Posted on 03 July 2019

Overcurrent Protection for Diodes and Thyristors


The term overcurrent refers to a current load acting on a power semiconductor that, given the existing cooling conditions, would lead to the destruction of the component unless the current is turned off in time by means of suitable devices. Unlike a short-circuit, this is not a current that rises steeply within a few milliseconds. Such overload can not be caused solely by unforeseen current increase (overcurrent) but can also be caused by an unintentional change in cooling conditions. As a result, the component can not cope with currents that are normally permissible when cooling is properly ensured. Examples of improper cooling are blocked fan slits, fan breakdown, or in water cooled systems, a malfunction in the coolant supply. A number of well established protective devices for overload conditions such as these are described below. There is a difference between protective devices which can be triggered as a result of unintentional current increase only and those which respond when the cooling system does not function as it should, as well as devices which provide protection in both cases.

Power circuit breakers

Power circuit breakers are the most common form of overload protection. They are switches with thermal, magnetic and thermo-magnetic tripping. Similar to fuses, their response times are dependent on the overcurrent and lie within the range of under 1s; the response time for high overcurrent is shorter. Manufacturers show this ratio in the form of a characteristic that can then be compared to the overcurrent capability (current rating) of the semiconductor component. Note that the trip current of power circuit breakers and the currents in the current/time curves for safety fuses are always effective values, while the maximum surge current of the semiconductor components are peak values of sinusoidal half waves. Thus, if comparisons are to be made, these values first have to be converted into effective values. Throughout the entire possible time period, the trip current of the power circuit breaker has to be lower than the permissible overcurrent of the semiconductor component in the case of error. If this cannot be achieved for the entire period, an additional protective device - normally a semiconductor fuse - has to be integrated for the period not covered.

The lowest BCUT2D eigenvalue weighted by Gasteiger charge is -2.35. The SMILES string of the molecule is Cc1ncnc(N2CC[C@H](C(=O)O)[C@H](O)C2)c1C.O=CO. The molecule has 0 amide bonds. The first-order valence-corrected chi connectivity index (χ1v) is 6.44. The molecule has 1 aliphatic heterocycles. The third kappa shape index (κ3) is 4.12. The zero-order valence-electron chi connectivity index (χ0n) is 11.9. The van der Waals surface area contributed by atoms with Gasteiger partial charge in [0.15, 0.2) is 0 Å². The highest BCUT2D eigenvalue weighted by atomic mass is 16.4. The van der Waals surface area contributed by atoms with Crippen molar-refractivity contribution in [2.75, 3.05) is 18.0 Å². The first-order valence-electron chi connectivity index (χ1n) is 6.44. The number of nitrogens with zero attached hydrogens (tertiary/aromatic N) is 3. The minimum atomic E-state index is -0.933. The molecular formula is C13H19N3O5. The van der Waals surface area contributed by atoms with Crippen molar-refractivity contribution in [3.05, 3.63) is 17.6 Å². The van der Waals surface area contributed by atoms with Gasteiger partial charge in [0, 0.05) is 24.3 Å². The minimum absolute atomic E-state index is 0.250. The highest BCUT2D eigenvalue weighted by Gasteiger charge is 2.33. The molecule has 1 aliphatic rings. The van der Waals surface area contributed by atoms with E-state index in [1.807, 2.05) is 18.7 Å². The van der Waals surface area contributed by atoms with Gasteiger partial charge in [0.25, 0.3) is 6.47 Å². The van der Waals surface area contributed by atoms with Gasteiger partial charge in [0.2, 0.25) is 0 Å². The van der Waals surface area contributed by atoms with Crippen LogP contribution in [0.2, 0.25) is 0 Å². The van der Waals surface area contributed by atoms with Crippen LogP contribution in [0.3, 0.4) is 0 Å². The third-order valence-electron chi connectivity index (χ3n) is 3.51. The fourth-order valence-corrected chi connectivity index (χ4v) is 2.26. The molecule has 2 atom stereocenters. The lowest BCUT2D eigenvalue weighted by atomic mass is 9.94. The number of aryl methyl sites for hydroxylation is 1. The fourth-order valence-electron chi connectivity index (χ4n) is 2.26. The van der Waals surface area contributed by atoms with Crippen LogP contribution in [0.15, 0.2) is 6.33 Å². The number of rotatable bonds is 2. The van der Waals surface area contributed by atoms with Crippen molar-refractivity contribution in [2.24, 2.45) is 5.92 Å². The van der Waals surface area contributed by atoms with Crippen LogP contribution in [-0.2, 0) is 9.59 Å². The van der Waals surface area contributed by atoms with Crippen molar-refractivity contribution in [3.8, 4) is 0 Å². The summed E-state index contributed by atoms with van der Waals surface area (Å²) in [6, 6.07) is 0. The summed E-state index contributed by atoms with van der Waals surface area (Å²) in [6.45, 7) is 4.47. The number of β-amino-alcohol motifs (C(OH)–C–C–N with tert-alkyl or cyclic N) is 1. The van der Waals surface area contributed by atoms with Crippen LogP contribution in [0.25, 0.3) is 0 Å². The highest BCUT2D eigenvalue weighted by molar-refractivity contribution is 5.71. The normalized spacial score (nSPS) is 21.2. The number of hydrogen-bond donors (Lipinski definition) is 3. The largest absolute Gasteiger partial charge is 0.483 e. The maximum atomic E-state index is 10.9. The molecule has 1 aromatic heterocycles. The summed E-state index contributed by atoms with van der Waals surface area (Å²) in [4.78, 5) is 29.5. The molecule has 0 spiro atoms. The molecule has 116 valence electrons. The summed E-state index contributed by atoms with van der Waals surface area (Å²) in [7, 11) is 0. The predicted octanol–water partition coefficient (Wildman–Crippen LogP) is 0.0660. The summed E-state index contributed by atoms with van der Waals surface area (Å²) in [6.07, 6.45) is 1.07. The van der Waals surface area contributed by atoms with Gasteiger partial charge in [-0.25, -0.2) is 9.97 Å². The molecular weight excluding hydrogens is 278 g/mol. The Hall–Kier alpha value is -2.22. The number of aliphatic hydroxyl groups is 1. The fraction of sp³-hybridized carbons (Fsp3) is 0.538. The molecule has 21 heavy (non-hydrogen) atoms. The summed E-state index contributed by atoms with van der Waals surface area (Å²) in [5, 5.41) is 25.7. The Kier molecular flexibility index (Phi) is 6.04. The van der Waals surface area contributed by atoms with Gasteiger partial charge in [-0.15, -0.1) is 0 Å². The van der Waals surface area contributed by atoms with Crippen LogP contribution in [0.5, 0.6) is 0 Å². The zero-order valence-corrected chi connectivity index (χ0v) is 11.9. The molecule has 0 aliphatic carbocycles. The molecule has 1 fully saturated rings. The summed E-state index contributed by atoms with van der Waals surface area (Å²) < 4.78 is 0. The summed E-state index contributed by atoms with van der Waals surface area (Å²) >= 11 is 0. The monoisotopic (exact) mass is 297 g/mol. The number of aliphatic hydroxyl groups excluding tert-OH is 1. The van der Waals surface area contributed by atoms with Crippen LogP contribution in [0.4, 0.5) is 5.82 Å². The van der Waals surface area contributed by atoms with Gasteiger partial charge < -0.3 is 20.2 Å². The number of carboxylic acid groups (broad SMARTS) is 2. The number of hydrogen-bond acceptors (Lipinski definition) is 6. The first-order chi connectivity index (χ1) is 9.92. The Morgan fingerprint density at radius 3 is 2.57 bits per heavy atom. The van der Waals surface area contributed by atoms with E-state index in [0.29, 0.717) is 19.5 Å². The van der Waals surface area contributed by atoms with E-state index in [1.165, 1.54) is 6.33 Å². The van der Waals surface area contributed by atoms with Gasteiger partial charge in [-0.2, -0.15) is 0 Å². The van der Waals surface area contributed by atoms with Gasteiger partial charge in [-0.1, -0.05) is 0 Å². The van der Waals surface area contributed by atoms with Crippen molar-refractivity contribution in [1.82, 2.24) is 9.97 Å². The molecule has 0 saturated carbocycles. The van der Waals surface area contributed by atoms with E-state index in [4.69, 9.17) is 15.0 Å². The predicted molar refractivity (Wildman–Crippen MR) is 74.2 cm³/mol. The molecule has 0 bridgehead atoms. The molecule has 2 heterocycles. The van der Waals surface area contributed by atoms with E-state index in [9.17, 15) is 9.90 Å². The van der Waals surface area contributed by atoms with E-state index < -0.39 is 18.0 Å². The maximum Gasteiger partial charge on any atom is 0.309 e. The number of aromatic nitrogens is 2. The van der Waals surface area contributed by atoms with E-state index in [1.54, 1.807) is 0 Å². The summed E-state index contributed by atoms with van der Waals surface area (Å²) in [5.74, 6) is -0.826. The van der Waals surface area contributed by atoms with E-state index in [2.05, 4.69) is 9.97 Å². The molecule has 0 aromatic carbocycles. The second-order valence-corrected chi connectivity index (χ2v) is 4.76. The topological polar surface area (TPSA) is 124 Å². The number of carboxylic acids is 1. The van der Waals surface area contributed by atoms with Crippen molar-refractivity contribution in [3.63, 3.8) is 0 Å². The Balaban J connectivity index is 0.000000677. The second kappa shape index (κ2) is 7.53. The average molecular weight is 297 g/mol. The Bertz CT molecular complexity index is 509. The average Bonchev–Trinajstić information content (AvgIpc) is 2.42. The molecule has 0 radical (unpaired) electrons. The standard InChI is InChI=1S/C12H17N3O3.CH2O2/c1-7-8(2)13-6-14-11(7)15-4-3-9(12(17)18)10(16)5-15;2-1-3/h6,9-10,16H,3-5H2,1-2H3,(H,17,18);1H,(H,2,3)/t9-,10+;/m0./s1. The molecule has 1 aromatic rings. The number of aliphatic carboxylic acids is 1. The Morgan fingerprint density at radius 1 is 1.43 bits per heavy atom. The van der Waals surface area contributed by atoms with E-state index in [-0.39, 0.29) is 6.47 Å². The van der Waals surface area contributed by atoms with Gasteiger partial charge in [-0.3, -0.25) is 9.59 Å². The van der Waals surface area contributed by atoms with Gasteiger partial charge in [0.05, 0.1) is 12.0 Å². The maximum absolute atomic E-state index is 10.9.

Fuses are intended first and foremost to provide short-circuit protection. In certain circumstances, however, the fuse may also provide protection from overload in the aforementioned sense of the word. To determine this, a comparison has to be made between the fuse current/time curve for the given period and the permissible overcurrents for the protected semiconductor component in the event of an error. It might be necessary to cover any remaining time in which the fuse in question does not provide protection with an additional protective device.

Suppression of driver signal

In controllable circuits, it makes sense to implement overcurrent protection by manipulating the driver unit. When overcurrents occur that are not intended for operation, the trigger pulses are either fully suppressed, or the driver unit is designed such that the current is limited to a permissible level in any given conditions. The requirement for the use of the driver unit as protection is, of course, that the thyristor controllability is maintained long enough (i.e. the maximum permissible virtual junction temperature is not exceeded) for the driver protection to take effect. For short-circuit currents that rise steeply within one semi-oscillation, for example, protection via the driver unit is not possible.